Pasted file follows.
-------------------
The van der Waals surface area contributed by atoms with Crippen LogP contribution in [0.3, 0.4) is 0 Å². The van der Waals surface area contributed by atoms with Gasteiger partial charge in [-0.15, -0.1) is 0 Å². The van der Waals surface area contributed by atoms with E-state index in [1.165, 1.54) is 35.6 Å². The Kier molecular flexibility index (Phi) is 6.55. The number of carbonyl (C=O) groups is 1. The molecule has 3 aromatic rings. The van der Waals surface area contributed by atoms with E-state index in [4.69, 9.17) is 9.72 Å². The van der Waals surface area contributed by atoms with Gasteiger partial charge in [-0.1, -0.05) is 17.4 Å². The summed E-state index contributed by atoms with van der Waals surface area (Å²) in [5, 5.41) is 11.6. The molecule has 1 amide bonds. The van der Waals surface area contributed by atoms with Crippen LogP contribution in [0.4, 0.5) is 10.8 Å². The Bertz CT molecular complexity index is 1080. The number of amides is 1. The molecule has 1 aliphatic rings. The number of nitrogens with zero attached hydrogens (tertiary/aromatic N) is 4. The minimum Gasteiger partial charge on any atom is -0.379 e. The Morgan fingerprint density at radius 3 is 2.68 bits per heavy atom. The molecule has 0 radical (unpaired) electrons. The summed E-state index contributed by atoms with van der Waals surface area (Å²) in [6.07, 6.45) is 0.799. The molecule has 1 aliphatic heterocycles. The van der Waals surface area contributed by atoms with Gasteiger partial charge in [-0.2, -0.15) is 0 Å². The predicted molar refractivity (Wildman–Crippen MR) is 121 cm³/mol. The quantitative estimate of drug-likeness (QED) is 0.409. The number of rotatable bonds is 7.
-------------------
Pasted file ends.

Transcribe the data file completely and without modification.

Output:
The van der Waals surface area contributed by atoms with Crippen LogP contribution in [0.3, 0.4) is 0 Å². The van der Waals surface area contributed by atoms with Gasteiger partial charge in [-0.15, -0.1) is 0 Å². The van der Waals surface area contributed by atoms with E-state index in [1.165, 1.54) is 35.6 Å². The Kier molecular flexibility index (Phi) is 6.55. The number of carbonyl (C=O) groups is 1. The molecule has 3 aromatic rings. The van der Waals surface area contributed by atoms with E-state index in [4.69, 9.17) is 9.72 Å². The van der Waals surface area contributed by atoms with Gasteiger partial charge in [-0.1, -0.05) is 17.4 Å². The summed E-state index contributed by atoms with van der Waals surface area (Å²) in [5, 5.41) is 11.6. The molecule has 1 amide bonds. The van der Waals surface area contributed by atoms with Crippen LogP contribution in [0.4, 0.5) is 10.8 Å². The Bertz CT molecular complexity index is 1080. The number of amides is 1. The molecule has 1 aliphatic rings. The number of nitrogens with zero attached hydrogens (tertiary/aromatic N) is 4. The minimum Gasteiger partial charge on any atom is -0.379 e. The Morgan fingerprint density at radius 3 is 2.68 bits per heavy atom. The molecule has 0 radical (unpaired) electrons. The summed E-state index contributed by atoms with van der Waals surface area (Å²) in [6.07, 6.45) is 0.799. The molecule has 1 aliphatic heterocycles. The van der Waals surface area contributed by atoms with Gasteiger partial charge in [-0.2, -0.15) is 0 Å². The predicted molar refractivity (Wildman–Crippen MR) is 121 cm³/mol. The quantitative estimate of drug-likeness (QED) is 0.409. The number of rotatable bonds is 7.